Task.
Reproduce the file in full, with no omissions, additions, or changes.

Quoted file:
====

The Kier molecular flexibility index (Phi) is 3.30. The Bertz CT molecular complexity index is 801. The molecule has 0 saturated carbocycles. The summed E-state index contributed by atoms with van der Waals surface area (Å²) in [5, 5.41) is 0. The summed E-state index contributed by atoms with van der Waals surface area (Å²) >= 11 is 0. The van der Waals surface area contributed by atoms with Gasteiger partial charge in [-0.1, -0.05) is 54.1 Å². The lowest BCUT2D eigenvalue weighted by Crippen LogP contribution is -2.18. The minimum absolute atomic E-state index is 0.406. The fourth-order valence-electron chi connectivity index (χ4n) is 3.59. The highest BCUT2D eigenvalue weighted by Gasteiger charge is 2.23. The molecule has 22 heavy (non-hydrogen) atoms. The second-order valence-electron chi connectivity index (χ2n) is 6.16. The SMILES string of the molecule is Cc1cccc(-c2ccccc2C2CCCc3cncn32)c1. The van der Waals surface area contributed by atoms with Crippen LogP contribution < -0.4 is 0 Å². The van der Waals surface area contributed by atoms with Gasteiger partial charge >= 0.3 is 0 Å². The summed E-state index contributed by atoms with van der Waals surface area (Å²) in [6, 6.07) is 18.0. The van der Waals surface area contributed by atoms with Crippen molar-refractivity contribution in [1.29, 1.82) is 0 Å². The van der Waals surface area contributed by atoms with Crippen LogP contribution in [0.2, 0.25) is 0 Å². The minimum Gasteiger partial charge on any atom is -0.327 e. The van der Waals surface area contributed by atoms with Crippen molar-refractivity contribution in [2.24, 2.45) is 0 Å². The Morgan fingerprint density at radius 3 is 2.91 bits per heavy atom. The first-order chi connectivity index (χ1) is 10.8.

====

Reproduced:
The Kier molecular flexibility index (Phi) is 3.30. The Bertz CT molecular complexity index is 801. The molecule has 0 saturated carbocycles. The summed E-state index contributed by atoms with van der Waals surface area (Å²) in [5, 5.41) is 0. The summed E-state index contributed by atoms with van der Waals surface area (Å²) >= 11 is 0. The van der Waals surface area contributed by atoms with Gasteiger partial charge in [-0.1, -0.05) is 54.1 Å². The lowest BCUT2D eigenvalue weighted by Crippen LogP contribution is -2.18. The minimum absolute atomic E-state index is 0.406. The fourth-order valence-electron chi connectivity index (χ4n) is 3.59. The highest BCUT2D eigenvalue weighted by Gasteiger charge is 2.23. The molecule has 22 heavy (non-hydrogen) atoms. The second-order valence-electron chi connectivity index (χ2n) is 6.16. The SMILES string of the molecule is Cc1cccc(-c2ccccc2C2CCCc3cncn32)c1. The van der Waals surface area contributed by atoms with Crippen LogP contribution < -0.4 is 0 Å². The van der Waals surface area contributed by atoms with Gasteiger partial charge >= 0.3 is 0 Å². The summed E-state index contributed by atoms with van der Waals surface area (Å²) in [6, 6.07) is 18.0. The van der Waals surface area contributed by atoms with Crippen molar-refractivity contribution in [1.29, 1.82) is 0 Å². The van der Waals surface area contributed by atoms with Crippen LogP contribution in [0.2, 0.25) is 0 Å². The minimum Gasteiger partial charge on any atom is -0.327 e. The van der Waals surface area contributed by atoms with Crippen molar-refractivity contribution in [2.24, 2.45) is 0 Å². The Morgan fingerprint density at radius 3 is 2.91 bits per heavy atom. The first-order chi connectivity index (χ1) is 10.8.